Two years prior to the festival, sociologist Thomas Luckmann published The Invisible Religion: The Problem of Religion in Modern Society, a book which explores the deeper transformation that the festival portrayed. The religious process, Luckmann proposes, is essential to human life. It leads to “the individuation of consciousness and permits the construction of interpretive schemes, ultimately, of systems of meaning.” The religious process leads to the forming of a workable worldview, which includes elements of life and death that seem describable only by referring to a sacred domain with appropriate rituals, meaning-laden stories, and rites of passage.

In most societies, the religious process is entrusted to institutions, such as churches, that embody the society’s central values and meanings. When Luckmann published this book, sociologists of religion were documenting the rapid decline of churches in Europe and America and concluding that religion was disappearing.

Not so, says Luckmann. Instead, religion was taking a new social form in which the sacred cosmos is “directly accessible to potential consumers.”

Rather than being “mediated by primary public institutions,” the religious process is mediated in the private sphere, and through secondary institutions like syndicated advice columns, inspirational literature, and the lyrics of popular songs. “The manufacture, the packaging and the sale of models of ‘ultimate’ significance are, therefore, determined by consumer preference, and the manufacturer must remain sensitive to the needs and requirements of ‘autonomous’ individuals and their existence in the ‘private sphere.’”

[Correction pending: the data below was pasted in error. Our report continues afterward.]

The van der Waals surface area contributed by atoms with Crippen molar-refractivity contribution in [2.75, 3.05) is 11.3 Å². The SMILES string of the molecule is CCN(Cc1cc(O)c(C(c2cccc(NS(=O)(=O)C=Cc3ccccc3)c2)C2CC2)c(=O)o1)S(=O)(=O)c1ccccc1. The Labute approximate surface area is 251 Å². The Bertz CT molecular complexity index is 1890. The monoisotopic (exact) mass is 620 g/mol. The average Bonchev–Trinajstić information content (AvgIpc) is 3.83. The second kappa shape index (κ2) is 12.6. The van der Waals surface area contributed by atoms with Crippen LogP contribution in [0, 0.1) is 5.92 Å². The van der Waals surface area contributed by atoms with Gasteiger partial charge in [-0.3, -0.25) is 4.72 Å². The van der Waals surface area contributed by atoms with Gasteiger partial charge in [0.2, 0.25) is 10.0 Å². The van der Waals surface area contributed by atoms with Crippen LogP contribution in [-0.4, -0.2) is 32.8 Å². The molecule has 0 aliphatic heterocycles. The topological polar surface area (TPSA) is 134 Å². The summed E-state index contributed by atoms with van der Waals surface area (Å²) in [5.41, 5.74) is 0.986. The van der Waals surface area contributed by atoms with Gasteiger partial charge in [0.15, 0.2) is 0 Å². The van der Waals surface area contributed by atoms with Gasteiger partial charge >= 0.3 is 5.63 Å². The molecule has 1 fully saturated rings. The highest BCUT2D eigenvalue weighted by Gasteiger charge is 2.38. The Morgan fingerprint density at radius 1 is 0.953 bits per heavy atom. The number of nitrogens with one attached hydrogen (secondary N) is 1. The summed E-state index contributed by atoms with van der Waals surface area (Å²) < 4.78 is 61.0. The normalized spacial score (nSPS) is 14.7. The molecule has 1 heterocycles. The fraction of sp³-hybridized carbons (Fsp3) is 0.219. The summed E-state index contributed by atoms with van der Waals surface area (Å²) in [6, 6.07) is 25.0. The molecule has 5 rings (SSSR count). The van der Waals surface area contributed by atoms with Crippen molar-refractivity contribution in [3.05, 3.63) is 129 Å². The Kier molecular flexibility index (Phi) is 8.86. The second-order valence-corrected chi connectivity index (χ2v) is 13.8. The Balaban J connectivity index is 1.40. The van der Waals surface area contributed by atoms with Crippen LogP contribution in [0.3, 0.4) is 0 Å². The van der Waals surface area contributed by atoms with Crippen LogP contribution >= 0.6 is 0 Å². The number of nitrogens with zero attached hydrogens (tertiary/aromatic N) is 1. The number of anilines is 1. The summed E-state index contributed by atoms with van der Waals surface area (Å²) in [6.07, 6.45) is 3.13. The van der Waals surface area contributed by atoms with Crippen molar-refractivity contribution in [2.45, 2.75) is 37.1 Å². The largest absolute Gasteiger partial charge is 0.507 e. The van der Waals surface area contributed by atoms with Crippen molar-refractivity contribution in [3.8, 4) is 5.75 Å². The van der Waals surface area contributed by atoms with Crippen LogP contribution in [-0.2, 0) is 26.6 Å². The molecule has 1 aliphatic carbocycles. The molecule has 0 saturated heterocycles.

Woodstock, according to this way of thinking, was a religious revival in the making, an event that in the twentieth century demonstrated some of the same powers and passions that the Cane Ridge Revival had manifested one hundred fifty years earlier.

The year following Woodstock, the celebrated anthropologist Margaret Mead published Culture and Commitment: A Study of the Generation Gap in which she described a radical change that was taking place around the world in every kind of human society from the most primitive to the most advanced. Suddenly people everywhere had become immigrants into a world that was dramatically different from those that any of them had previously known. As is the case in every immigrant generation, Mead concludes, the young must teach the old. She describes three relationships between the generations.